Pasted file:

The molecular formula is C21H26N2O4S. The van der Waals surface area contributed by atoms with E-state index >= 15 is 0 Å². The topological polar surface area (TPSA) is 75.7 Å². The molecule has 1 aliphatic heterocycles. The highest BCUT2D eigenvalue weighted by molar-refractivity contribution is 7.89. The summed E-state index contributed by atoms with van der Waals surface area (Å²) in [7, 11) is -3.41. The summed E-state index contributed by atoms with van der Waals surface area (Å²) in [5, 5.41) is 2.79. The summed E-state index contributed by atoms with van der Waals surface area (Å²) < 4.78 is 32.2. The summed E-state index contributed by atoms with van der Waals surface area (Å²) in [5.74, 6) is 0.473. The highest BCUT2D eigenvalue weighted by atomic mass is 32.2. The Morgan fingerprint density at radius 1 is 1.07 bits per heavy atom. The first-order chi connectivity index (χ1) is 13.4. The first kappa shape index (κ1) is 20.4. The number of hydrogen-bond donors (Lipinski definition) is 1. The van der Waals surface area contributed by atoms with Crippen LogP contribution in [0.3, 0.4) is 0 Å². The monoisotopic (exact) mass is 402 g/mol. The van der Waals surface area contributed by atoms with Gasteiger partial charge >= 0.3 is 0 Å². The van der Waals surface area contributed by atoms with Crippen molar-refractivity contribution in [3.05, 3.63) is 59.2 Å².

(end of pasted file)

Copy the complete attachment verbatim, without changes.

The molecular formula is C21H26N2O4S. The van der Waals surface area contributed by atoms with E-state index >= 15 is 0 Å². The topological polar surface area (TPSA) is 75.7 Å². The molecule has 1 aliphatic heterocycles. The highest BCUT2D eigenvalue weighted by molar-refractivity contribution is 7.89. The summed E-state index contributed by atoms with van der Waals surface area (Å²) in [7, 11) is -3.41. The summed E-state index contributed by atoms with van der Waals surface area (Å²) in [5, 5.41) is 2.79. The summed E-state index contributed by atoms with van der Waals surface area (Å²) < 4.78 is 32.2. The summed E-state index contributed by atoms with van der Waals surface area (Å²) in [5.74, 6) is 0.473. The highest BCUT2D eigenvalue weighted by atomic mass is 32.2. The Morgan fingerprint density at radius 1 is 1.07 bits per heavy atom. The first-order chi connectivity index (χ1) is 13.4. The first kappa shape index (κ1) is 20.4. The number of hydrogen-bond donors (Lipinski definition) is 1. The van der Waals surface area contributed by atoms with Crippen LogP contribution in [0.3, 0.4) is 0 Å². The monoisotopic (exact) mass is 402 g/mol. The van der Waals surface area contributed by atoms with Gasteiger partial charge >= 0.3 is 0 Å². The van der Waals surface area contributed by atoms with Crippen molar-refractivity contribution in [3.05, 3.63) is 59.2 Å².